100%

Scanned image of the page. Keyboard directions: use + to zoom in, - to zoom out, arrow keys to pan inside the viewer.

Page Options

Download this Issue

Share

Something wrong?

Something wrong with this page? Report problem.

Rights / Permissions

This collection, digitized in collaboration with the Michigan Daily and the Board for Student Publications, contains materials that are protected by copyright law. Access to these materials is provided for non-profit educational and research purposes. If you use an item from this collection, it is your responsibility to consider the work's copyright status and obtain any required permission.

November 19, 1958 - Image 6

Resource type:
Text
Publication:
The Michigan Daily, 1958-11-19

Disclaimer: Computer generated plain text may have errors. Read more about this.

THE MICHIGAN DAILY

Jnsung Marciniak, Callahan Steady

Mich igan Line
Louisiana State Continues.
As Top Team in Grid Poll

Line Coach
Sees Much
Development
By CHUCK KOZOLL
With backs snaring most of the
football headlines, the "inside
men" of Michigan's line have often
been cast in a secondary role.
Leading many of the offensive'
Splays,the starting Wolverine
guards, Jerry Marciniak and Alex
Callahan have provided steady line
play in an undistinguished foot-
ball season.
Marciniak, who received his prep
training in Terry Brennan's Chi-
cago stamping ground, moved in
to fill a large hole left by last
year's starter, Mary Nyren. Play-
ing an understudy role, the guard
from Mt. Carmel High made
enough progress to nail down the
starting assignment.
Marciniak Improved
"He's improved every year and
is playing his best ball this sea-
son," observed line coach Jack
Blott. Preparing for his final game,
Marciniak concentrated attentions
on stopping the swift moving
Buckeye backs Saturday.
Working with Marciniak on the
other side of center, Callahan
moved up from relative obscurity
to the Wolverine front line. "He's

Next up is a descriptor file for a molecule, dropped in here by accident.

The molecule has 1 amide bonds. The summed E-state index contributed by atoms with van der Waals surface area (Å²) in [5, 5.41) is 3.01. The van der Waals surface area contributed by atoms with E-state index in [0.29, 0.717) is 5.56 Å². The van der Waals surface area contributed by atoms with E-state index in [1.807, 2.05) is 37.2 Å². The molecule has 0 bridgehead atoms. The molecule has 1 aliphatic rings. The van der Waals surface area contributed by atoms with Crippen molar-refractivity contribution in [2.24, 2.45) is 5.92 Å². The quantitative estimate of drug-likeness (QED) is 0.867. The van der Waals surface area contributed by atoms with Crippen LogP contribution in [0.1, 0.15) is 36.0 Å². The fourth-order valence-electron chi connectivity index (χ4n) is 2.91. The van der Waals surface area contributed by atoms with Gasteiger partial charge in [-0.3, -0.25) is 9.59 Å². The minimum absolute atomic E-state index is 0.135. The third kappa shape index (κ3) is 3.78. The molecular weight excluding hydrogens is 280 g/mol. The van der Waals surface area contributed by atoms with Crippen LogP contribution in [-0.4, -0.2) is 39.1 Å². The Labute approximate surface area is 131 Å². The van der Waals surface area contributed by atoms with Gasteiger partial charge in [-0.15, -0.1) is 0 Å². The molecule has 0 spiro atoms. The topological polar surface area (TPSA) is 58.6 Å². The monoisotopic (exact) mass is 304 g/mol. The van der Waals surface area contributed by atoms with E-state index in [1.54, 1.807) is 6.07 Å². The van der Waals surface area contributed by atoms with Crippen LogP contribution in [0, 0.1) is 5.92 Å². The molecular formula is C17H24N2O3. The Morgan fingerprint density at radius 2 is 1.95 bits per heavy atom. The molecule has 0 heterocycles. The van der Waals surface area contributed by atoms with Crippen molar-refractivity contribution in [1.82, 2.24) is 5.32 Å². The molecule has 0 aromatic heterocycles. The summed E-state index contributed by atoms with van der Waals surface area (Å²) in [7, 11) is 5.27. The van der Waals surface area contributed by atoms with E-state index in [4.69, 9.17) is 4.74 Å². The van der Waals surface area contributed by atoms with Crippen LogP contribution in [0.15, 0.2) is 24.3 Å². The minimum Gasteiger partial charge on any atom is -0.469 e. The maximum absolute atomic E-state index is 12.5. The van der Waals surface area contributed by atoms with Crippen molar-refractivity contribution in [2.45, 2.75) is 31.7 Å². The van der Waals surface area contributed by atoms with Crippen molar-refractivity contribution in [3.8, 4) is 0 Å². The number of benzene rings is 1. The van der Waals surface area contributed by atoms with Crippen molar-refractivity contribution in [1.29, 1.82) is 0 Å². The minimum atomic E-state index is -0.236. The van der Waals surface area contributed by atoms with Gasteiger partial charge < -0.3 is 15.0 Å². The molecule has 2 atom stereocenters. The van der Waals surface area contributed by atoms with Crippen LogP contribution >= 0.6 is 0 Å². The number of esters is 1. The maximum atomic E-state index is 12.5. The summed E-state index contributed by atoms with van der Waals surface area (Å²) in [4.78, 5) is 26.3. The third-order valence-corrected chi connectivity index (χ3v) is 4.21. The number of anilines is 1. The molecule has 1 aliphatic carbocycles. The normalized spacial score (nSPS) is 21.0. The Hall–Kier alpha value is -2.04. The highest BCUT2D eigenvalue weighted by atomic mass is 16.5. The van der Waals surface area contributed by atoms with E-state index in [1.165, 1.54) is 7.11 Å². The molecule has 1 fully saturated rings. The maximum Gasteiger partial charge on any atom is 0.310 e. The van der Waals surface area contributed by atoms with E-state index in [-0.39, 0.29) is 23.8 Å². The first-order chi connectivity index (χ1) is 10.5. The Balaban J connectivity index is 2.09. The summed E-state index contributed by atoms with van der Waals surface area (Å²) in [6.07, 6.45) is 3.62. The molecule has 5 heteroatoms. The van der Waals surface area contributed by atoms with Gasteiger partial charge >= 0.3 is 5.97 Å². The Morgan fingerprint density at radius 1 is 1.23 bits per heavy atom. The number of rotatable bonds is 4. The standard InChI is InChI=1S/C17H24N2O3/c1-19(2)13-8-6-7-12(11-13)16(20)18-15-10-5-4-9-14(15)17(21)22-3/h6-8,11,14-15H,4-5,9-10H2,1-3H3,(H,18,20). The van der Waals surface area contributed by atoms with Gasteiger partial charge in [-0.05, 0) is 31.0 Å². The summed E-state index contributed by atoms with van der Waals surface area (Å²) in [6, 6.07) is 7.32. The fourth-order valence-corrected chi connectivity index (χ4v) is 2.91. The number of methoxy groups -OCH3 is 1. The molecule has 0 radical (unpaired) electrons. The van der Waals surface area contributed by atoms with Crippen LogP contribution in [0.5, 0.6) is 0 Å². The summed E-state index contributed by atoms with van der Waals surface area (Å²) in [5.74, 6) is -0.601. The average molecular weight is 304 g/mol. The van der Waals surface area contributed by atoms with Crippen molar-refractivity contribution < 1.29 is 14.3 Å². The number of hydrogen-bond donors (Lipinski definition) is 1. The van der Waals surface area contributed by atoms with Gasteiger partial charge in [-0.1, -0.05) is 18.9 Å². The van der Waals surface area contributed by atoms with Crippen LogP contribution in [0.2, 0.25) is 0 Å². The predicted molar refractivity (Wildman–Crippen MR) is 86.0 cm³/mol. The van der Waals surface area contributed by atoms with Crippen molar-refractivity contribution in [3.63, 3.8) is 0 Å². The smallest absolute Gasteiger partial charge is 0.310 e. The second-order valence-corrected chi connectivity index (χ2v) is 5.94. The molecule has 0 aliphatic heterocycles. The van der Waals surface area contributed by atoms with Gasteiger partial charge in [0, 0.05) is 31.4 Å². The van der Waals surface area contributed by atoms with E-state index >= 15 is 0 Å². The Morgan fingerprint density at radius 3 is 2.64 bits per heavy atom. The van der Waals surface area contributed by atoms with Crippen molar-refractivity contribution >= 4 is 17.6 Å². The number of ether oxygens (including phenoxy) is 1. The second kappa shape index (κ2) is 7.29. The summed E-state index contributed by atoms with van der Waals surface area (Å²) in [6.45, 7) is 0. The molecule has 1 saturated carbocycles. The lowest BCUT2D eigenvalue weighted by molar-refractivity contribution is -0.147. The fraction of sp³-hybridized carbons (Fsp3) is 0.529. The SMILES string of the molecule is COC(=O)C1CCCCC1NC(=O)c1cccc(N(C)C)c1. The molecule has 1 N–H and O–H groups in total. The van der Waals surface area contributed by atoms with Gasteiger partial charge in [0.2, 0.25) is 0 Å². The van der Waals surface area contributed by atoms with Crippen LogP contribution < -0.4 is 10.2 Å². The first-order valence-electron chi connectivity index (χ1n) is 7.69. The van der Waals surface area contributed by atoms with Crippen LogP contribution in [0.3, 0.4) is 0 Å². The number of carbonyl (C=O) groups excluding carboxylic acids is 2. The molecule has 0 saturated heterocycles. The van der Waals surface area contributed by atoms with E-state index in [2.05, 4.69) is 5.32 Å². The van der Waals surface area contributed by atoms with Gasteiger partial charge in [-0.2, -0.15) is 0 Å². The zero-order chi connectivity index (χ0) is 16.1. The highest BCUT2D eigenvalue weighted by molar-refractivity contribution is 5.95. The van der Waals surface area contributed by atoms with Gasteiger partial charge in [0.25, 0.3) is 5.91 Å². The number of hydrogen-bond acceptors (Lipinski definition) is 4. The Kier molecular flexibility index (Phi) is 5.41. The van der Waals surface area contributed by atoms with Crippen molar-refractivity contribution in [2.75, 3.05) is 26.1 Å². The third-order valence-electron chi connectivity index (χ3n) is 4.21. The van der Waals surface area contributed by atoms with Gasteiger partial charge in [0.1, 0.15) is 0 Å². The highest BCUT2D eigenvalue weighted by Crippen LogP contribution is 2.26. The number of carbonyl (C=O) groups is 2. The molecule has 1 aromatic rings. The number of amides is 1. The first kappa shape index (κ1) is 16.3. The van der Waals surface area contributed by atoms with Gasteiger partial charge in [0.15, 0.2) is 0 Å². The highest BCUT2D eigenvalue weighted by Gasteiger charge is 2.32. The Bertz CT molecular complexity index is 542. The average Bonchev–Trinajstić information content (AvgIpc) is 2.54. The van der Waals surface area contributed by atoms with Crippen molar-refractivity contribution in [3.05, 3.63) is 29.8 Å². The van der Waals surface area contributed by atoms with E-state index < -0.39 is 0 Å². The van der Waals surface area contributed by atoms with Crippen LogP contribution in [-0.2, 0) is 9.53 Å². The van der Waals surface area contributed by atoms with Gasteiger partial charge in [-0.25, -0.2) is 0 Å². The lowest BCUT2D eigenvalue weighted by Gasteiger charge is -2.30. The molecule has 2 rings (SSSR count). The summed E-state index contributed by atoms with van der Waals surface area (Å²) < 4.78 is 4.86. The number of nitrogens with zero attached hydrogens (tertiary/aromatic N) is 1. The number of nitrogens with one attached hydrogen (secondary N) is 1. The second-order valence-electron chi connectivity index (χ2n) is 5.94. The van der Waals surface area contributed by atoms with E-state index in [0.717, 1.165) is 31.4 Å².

made startling progress this sea-
son," noted Blott. Looking to next
season, he added, "Cal's eperience
will make him even more valuable
next year,"
Likeliest man 'to share the
"guarding duties" with Callahan
next year appears to be sophomore
Tom Jobson. Injured early in the
season, he worked his battered
leg into shape and appeared in the
Indiana game to relieve Marciniak.
"He shows all signs of developing
into a top lineman," Blott com-
mented.
Last Chance
Ohio State's fired-up Buckeyes
provide the last chance for the
Wolverines to redeem themselves
in the Conference win column.
Stressing defense, Blott ran the
reserves through Buckeye plays
to give the line experience against
the OSU rushing offense.
The Wolverine offensive units
were drilled in the importance of
accurate passing.
PRO SCORES
NHL
Detroit 6, Boston 0
NBA
Boston 115, Detroit 102

By The Associated Press
Louisiana State goes into Satur-
day's traditional battle with#
Tulane owning a spotless record
and No. 1 rating among the na-
tion's football powers.
Although LSU prevailed over
Mississippi State by a point, 7-6,
the Tigers drew overwhelming sup-
port in the weekly Associated Press
poll of sports writers and sport
casters. They pulled 114 of 183
first place votes and 1,640 points.
LSU is the only unbeaten, untied
team in major college football now
that Rutgers has been beaten by
the Quantico Marines.
Auburn, tied by Georgia Tech
in early season, moved up to sec-
end place in the poll after whip-
ping Georgia 21-6. The Army
rolled over Villanova 26-0 and re-
mained in third position. Okla-
homa subdued Missouri 39-0 to

attract 22 firsts and a fourth-
place position.
Wisconsin remained in fifth
place, a notch ahead of Iowa
which bowed to Ohio State, 38-28.
Ironically when the Hawkeyes and
Badgers met. Iowa won 20-9.
The top 10 teams:
1. La. State (114) 9-0) . 1,640
2. Auburn (21) (7-0-1) . 1,218
3. Army (12) (7-0-1) . , 1.162
4. Oklahoma (22) (7-1). 1.146
5. Wisconsin (6-1-1) . 872
6. Iowa (4) (6-1-1) .... 812
7. Texas Christian (7-1) 647
8. Purdue (8) (6-1-1) .. 630
9. Air Force (7-0-1) .... 498
10. Syracuse (7-1) ...... 460
Second Ten: Ohio State (6) 426:
Florida 208, Mississippi 197, Van-
derbilt 164, Notre Dame 157, Clem-
son 152, North Carolina (1) 128.
Mississippi State 97, California 85,
Northwestern 76.

--Daily-Peter Anderson
THE BIG TRY-Darrell Harper (left) talks with backfield coach
Bump Elliott just before going on the field last Saturday to try
the crucial field goal attempt against Indiana. The kick was only a
few feet off, and the Hoosiers won the game, 8-6.

RECRUITING EMPHASIS SEEN: